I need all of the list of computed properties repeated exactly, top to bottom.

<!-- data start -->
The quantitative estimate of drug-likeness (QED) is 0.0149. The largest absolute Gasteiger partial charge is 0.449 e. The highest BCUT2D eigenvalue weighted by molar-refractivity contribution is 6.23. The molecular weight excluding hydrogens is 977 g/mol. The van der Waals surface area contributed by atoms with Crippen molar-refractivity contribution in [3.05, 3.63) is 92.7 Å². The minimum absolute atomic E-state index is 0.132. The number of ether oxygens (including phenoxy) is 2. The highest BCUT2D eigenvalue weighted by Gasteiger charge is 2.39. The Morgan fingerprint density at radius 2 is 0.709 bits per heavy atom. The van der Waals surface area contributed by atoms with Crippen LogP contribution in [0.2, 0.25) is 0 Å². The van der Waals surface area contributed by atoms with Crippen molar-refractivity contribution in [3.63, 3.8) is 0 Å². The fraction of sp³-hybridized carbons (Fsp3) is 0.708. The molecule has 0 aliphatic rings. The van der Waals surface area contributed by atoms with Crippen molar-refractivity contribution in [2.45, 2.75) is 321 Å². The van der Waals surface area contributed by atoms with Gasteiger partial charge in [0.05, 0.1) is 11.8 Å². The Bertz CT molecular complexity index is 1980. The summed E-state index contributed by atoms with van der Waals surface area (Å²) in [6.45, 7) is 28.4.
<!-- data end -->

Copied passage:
The quantitative estimate of drug-likeness (QED) is 0.0149. The largest absolute Gasteiger partial charge is 0.449 e. The highest BCUT2D eigenvalue weighted by molar-refractivity contribution is 6.23. The molecular weight excluding hydrogens is 977 g/mol. The van der Waals surface area contributed by atoms with Crippen molar-refractivity contribution in [3.05, 3.63) is 92.7 Å². The minimum absolute atomic E-state index is 0.132. The number of ether oxygens (including phenoxy) is 2. The highest BCUT2D eigenvalue weighted by Gasteiger charge is 2.39. The Morgan fingerprint density at radius 2 is 0.709 bits per heavy atom. The van der Waals surface area contributed by atoms with Crippen LogP contribution in [0.2, 0.25) is 0 Å². The van der Waals surface area contributed by atoms with Crippen molar-refractivity contribution in [3.63, 3.8) is 0 Å². The fraction of sp³-hybridized carbons (Fsp3) is 0.708. The molecule has 0 aliphatic rings. The van der Waals surface area contributed by atoms with Crippen molar-refractivity contribution in [2.45, 2.75) is 321 Å². The van der Waals surface area contributed by atoms with Gasteiger partial charge in [0.05, 0.1) is 11.8 Å². The Bertz CT molecular complexity index is 1980. The summed E-state index contributed by atoms with van der Waals surface area (Å²) in [6.45, 7) is 28.4.